The outputs of the receiving circuits R1 and R2 are applied via an OR gate OR to the bus controller BCi, while at the same time they are applied to a comparator CP, wherein they are checked with each other, and if they do not coincide, an error flag EF is provided to the bus controller BCi. When the first transmitting and receiving system composed of the transmitting circuit T1, and light emitting element LE1, the optical fiber FT1, the optical coupler C1, the optical fiber FR1, the photodetector PD1 and the receiving circuit R1 and the second transmitting and receiving system composed of the transmitting circuit T2, the light emitting element LE2, the optical fiber FT1, the optical coupler C2, the optical fiber FR2, the photodetector PD2 and the receiving circuit R2 are both normal during transmission from the terminal equipment TEi, the error flag EF will not be set. While the terminal equipment TEi is not transmitting but instead is receiving optical data from another terminal equipment TEj (j≠i) in a certain time slot via either one of the first and second optical data buses L1 and L2, no optical data is provided in that time slot of the other optical data bus. Consequently, the outputs of the receiving circuits R1 and R2 are checked with each other in the comparator CP and the error flag EF is provided, but since the terminal equipment TEi is not transmitting, the error flag EF is ignored in the bus controller BCi.
As described above, an abnormality in the transmitting and receiving systems of the optical transceiver including the optical couplers C1 and C2 inserted in the data buses can be detected by comparing the outputs of the receiving circuits R1 and R2 in the comparator CP.
The optical data communication shown in FIG. 1 uses the Manchester code, for example. The Manchester code represents logic "1" with "01" (i.e. "LH") and logic "0" with "10" (i.e. "HL"); so that even if either the same logic "1" or "0" is repeated many times, the Manchester coded codes therefor are repeated alternation of "L" and "H" in either case. That is, logical data is made alternating by the Manchester coding, accordingly the Manchester code is suitable for optical data communications. In the following description of the invention "one bit" indicates one Manchester code "01" or "10" and "one bit length" indicates its length. According to such Manchester coding, it is only when the bit "01" is followed by the bit "10" that the high level continues and the greatest number of high levels which can continue is two (one bit length). Similarly, the low level continues only when the bit "10" is followed by the bit "01" and the greatest number of low levels which can continue is two (one bit length). In the optical data communication utilizing such Manchester codes, a signal containing a sequence of logical levels which are impossible to occur in the Manchester coding, for example, a signal containing three of more high and low levels in succession (1.5 bits in Manchester code), is used as a synchronizing signal so that it is distinguishable from Manchester coded data. This prior art example is assumed to employ, as a synchronizing signal SYN, a signal "HHHLLL" (i.e. "111000") of a 3-bit length (in Manchester code equivalent).
As shown on Row A in FIG. 2, one frame of the signal which is used in such an optical data communication is composed of a 3 bit long synchronizing signal SYN, 16-bit Manchester coded data DD and a 1-bit parity bit PB. As mentioned above, the synchronizing signal SYN is composed of a high-level signal of an l≧5 bit length and a low-level signal of an m≧1.5 bit length. In the example of FIG. 1, l=m=1.5. As shown on Row B in FIG. 2, one word string is made up of a plurality of such frames and a plurality of such word strings are sequentially coupled, with a 4-bit, low-level guard gap GG interposed therebetween, thus forming a message. In the optical data communication such a message is inserted in an empty time slot for data transmission. Messages are each separated by a terminal gap TG composed of a low level of at least eight bits.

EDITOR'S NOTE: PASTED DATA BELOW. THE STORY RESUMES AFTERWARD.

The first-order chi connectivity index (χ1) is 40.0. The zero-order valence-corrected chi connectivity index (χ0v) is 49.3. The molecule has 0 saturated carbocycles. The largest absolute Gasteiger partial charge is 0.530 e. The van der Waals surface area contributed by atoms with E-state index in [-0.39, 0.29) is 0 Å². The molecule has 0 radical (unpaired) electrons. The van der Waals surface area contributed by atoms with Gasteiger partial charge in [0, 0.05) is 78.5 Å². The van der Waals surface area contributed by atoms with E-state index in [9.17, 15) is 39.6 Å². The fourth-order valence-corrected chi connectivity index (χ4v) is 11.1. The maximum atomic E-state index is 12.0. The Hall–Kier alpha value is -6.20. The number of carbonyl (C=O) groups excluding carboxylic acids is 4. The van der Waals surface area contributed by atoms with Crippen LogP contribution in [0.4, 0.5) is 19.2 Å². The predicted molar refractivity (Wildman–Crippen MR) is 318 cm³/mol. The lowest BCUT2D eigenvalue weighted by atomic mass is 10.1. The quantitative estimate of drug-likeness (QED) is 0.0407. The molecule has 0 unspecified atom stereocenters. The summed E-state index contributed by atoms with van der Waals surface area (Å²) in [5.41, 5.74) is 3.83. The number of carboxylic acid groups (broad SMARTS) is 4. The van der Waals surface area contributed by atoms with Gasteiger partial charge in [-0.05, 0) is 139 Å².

There has been a strong demand for an economical and small-sized optical data communication system and the same is true of the optical transceiver therefor. However, no satisfactory solutions have been proposed so far.
It is therefore an object of the present invention to provide a small-sized and economical optical transceiver.
The optical transceiver of the present invention includes: a receiving circuit for receiving and demodulating split optical data signals from first and second optical couplers inserted, for each data terminal, in a linear bus type first optical data bus for transmission in a first direction and a linear bus type second optical data bus for transmission in a second direction opposite to the first one; and first and second transmitting circuits which modulate transmission data containing a series of frames, convert them into optical data signals and then provide them to the first and second optical couplers, respectively. Each frame of transmission date and received data contains a reframe synchronizing signal composed of a l (l≧1.5) bit long high-level signal and an m (m≧1.5) bit long low-level signal, followed by a Manchester code of plural bits. The two optical signals split by the first and second optical couplers and provided via optical fibers therefrom, respectively, are received by a common photodetector and are demodulated by a common circuit. A monitor pulse appending circuit is provided which detects a period during which a predetermined logical level lasts for at least 1.5 bit length in the transmission and at predetermined different points of time thereafter appends high-level first and second monitor pulses to the transmission data to form first and second pieces of transmission data, which are supplied to the first and second transmitting circuits, respectively. Further, a monitor pulse detector is provided which receives the demodulated outputs of the receiving circuits, detects the first and second monitor pulses in the demodulated output and, when either one or both of the pulses are absent, generates an error flag.